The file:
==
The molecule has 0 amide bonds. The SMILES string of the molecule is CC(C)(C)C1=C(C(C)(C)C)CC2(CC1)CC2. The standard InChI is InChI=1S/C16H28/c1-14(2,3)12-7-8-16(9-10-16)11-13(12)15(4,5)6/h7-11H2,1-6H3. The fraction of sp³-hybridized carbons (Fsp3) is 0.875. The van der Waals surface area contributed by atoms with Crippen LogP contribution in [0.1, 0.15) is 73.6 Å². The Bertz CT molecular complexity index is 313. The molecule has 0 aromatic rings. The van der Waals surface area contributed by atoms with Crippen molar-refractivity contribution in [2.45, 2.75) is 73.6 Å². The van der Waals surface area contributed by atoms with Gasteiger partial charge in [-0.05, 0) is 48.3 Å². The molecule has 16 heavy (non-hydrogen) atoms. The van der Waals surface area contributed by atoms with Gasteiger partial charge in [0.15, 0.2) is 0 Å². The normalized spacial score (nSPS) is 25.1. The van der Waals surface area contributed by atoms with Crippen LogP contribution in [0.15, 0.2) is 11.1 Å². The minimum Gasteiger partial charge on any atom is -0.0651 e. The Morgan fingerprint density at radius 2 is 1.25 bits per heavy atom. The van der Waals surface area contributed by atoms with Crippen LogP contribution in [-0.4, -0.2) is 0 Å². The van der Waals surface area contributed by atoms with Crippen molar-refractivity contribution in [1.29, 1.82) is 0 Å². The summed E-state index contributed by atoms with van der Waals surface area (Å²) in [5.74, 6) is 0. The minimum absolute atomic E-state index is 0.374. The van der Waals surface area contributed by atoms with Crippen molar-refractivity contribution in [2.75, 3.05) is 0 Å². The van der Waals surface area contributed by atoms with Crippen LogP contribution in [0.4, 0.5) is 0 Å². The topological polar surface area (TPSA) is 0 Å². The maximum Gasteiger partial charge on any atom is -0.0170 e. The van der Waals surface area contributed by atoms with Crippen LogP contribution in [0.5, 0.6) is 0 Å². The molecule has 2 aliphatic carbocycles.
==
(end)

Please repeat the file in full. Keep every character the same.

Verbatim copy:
The molecule has 0 amide bonds. The SMILES string of the molecule is CC(C)(C)C1=C(C(C)(C)C)CC2(CC1)CC2. The standard InChI is InChI=1S/C16H28/c1-14(2,3)12-7-8-16(9-10-16)11-13(12)15(4,5)6/h7-11H2,1-6H3. The fraction of sp³-hybridized carbons (Fsp3) is 0.875. The van der Waals surface area contributed by atoms with Crippen LogP contribution in [0.1, 0.15) is 73.6 Å². The Bertz CT molecular complexity index is 313. The molecule has 0 aromatic rings. The van der Waals surface area contributed by atoms with Crippen molar-refractivity contribution in [2.45, 2.75) is 73.6 Å². The van der Waals surface area contributed by atoms with Gasteiger partial charge in [-0.05, 0) is 48.3 Å². The molecule has 16 heavy (non-hydrogen) atoms. The van der Waals surface area contributed by atoms with Gasteiger partial charge in [0.15, 0.2) is 0 Å². The normalized spacial score (nSPS) is 25.1. The van der Waals surface area contributed by atoms with Crippen LogP contribution in [0.15, 0.2) is 11.1 Å². The minimum Gasteiger partial charge on any atom is -0.0651 e. The Morgan fingerprint density at radius 2 is 1.25 bits per heavy atom. The van der Waals surface area contributed by atoms with Crippen LogP contribution in [-0.4, -0.2) is 0 Å². The van der Waals surface area contributed by atoms with Crippen molar-refractivity contribution in [1.29, 1.82) is 0 Å². The summed E-state index contributed by atoms with van der Waals surface area (Å²) in [5.74, 6) is 0. The minimum absolute atomic E-state index is 0.374. The van der Waals surface area contributed by atoms with Crippen molar-refractivity contribution in [2.75, 3.05) is 0 Å². The van der Waals surface area contributed by atoms with Crippen LogP contribution in [0.4, 0.5) is 0 Å². The topological polar surface area (TPSA) is 0 Å². The maximum Gasteiger partial charge on any atom is -0.0170 e. The van der Waals surface area contributed by atoms with Crippen LogP contribution in [0.5, 0.6) is 0 Å². The molecule has 2 aliphatic carbocycles.